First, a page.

The electron configurations of silicon (14 electrons), phosphorus (15 electrons), sulfur (16 electrons), chlorine (17 electrons), and argon (18 electrons) are analogous in the electron configurations of their outer shells to their corresponding family members carbon, nitrogen, oxygen, fluorine, and neon, respectively, except that the principal quantum number of the outer shell of the heavier elements has increased by one to n = 3. [link] shows the lowest energy, or ground-state, electron configuration for these elements as well as that for atoms of each of the known elements.

A periodic table, entitled, “Electron Configuration Table” is shown. The table includes the outer electron configuration information, atomic numbers, and element symbols for all elements. A square for the element hydrogen is pulled out beneath the table to provide detail. The blue shaded square includes the atomic number in the upper left corner, which is 1, the element symbol, H in the upper right corner, and the outer electron configuration in the lower, central portion of the square. For H, this is 1 s superscript 1.
This version of the periodic table shows the outer-shell electron configuration of each element. Note that down each group, the configuration is often similar.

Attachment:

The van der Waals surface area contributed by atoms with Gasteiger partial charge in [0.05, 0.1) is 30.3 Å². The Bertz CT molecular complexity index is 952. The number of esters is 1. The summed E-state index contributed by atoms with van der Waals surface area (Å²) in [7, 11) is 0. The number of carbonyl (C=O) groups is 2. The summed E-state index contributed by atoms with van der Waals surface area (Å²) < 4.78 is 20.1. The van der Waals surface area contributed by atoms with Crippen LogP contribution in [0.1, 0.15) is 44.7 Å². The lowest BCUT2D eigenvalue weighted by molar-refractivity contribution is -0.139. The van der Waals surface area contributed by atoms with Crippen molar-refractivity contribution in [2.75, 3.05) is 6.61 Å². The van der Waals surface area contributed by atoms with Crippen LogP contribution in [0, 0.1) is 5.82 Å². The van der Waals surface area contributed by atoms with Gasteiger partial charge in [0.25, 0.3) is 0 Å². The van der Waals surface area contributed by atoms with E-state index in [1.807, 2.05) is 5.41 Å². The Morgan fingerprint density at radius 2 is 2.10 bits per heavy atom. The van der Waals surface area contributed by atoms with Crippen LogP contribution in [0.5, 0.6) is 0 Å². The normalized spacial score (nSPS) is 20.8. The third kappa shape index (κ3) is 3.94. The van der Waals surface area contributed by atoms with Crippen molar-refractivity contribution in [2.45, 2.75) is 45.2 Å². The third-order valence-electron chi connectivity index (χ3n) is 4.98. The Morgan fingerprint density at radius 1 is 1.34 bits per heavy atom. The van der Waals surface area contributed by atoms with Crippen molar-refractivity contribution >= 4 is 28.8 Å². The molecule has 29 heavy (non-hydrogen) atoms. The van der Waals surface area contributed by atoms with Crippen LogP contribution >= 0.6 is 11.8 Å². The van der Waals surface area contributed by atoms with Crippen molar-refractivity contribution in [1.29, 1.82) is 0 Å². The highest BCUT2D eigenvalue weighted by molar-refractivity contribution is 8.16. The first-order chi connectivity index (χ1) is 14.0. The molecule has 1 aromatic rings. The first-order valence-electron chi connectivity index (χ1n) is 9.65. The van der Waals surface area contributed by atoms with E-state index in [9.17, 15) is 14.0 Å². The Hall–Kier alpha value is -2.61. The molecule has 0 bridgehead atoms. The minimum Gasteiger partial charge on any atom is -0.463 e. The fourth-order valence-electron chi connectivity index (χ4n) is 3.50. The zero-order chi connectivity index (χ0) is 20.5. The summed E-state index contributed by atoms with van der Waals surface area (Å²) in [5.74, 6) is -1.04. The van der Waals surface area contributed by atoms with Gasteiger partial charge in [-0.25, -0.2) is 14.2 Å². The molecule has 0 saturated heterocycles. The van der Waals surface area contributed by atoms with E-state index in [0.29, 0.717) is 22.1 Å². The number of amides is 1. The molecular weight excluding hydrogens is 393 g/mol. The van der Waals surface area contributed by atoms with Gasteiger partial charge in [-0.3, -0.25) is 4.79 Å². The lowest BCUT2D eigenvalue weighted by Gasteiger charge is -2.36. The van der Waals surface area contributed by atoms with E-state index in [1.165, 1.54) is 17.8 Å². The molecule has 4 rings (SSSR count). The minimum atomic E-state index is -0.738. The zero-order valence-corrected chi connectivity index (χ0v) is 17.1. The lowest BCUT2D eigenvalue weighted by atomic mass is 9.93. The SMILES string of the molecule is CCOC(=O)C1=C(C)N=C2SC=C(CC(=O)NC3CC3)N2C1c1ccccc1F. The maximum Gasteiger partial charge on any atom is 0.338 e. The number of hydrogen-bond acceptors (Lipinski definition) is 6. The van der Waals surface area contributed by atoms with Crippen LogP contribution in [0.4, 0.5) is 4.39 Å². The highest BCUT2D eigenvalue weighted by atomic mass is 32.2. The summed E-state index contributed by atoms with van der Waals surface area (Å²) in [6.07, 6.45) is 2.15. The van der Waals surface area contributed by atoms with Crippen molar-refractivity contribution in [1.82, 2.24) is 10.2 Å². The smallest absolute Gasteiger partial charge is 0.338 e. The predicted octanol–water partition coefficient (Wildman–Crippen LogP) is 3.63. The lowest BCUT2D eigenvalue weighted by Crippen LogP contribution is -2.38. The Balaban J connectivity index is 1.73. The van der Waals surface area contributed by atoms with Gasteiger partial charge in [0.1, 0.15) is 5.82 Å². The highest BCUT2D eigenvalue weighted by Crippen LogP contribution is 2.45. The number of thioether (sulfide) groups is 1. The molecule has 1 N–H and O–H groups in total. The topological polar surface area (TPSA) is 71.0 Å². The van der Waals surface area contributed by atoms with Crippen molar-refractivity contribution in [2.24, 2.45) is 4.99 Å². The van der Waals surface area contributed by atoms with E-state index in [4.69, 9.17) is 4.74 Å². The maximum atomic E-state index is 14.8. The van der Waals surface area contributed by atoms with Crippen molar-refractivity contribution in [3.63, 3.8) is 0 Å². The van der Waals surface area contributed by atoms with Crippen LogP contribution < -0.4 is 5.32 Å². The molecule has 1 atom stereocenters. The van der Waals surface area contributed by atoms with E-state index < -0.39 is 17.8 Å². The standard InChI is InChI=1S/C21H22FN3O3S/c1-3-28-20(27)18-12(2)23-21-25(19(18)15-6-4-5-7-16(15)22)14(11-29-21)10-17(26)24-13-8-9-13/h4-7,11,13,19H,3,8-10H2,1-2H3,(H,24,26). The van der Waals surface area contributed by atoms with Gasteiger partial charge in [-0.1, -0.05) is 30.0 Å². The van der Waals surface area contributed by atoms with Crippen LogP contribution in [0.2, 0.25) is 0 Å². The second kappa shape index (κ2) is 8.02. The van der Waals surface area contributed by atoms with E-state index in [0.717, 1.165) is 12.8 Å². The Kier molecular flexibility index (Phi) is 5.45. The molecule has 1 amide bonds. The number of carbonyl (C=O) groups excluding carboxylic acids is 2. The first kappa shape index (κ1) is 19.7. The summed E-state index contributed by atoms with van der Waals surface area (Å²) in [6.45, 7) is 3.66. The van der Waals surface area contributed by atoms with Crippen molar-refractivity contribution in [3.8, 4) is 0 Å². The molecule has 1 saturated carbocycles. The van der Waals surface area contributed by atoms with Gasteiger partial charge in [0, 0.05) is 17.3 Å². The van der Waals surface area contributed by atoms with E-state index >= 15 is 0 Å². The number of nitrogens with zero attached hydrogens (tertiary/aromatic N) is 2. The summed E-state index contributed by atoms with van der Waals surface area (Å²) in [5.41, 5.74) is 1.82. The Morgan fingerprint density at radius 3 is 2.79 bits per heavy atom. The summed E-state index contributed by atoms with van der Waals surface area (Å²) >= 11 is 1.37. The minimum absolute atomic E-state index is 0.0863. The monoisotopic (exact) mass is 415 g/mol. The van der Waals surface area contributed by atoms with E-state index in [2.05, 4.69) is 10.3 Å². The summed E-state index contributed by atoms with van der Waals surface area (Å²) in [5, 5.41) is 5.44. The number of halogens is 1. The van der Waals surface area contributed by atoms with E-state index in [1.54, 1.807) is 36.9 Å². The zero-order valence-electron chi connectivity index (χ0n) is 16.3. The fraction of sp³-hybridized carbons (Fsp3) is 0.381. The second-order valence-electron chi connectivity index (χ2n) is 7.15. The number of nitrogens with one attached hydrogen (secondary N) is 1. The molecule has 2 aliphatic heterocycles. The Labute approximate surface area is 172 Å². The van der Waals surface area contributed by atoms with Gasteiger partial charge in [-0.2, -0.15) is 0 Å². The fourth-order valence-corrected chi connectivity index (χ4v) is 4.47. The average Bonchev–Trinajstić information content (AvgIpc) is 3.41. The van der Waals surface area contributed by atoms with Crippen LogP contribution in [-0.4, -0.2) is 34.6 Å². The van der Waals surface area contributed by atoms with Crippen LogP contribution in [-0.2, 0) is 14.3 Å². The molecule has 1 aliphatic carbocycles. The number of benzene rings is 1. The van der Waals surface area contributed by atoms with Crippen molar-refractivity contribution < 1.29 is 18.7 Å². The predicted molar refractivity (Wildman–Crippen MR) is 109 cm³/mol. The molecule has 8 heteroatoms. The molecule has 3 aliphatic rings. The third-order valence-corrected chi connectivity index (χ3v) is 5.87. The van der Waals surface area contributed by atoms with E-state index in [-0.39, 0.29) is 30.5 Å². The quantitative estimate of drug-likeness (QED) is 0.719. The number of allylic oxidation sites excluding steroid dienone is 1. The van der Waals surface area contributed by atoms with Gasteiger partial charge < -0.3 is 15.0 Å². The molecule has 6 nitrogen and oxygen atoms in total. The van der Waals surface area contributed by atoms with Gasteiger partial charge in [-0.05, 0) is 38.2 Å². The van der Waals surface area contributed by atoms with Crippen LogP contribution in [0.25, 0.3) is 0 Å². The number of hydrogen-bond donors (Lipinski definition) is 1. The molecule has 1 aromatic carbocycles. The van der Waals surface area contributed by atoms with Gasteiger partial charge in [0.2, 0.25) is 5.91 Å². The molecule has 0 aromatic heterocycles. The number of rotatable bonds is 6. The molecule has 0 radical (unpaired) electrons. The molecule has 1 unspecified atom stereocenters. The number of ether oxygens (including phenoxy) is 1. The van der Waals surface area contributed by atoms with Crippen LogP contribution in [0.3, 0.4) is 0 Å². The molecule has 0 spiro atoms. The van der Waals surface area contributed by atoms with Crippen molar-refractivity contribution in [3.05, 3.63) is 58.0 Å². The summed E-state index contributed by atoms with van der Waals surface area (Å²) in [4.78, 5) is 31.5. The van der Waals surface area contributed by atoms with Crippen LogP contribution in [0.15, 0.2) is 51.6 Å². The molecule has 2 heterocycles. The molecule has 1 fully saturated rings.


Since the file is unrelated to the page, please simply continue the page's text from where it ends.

When we come to the next element in the periodic table, the alkali metal potassium (atomic number 19), we might expect that we would begin to add electrons to the 3 d subshell. However, all available chemical and physical evidence indicates that potassium is like lithium and sodium, and that the next electron is not added to the 3 d level but is, instead, added to the 4 s level ( [link] ). As discussed previously, the 3 d orbital with no radial nodes is higher in energy because it is less penetrating and more shielded from the nucleus than the 4 s , which has three radial nodes. Thus, potassium has an electron configuration of [Ar]4 s 1 . Hence, potassium corresponds to Li and Na in its valence shell configuration. The next electron is added to complete the 4 s subshell and calcium has an electron configuration of [Ar]4 s 2 . This gives calcium an outer-shell electron configuration corresponding to that of beryllium and magnesium.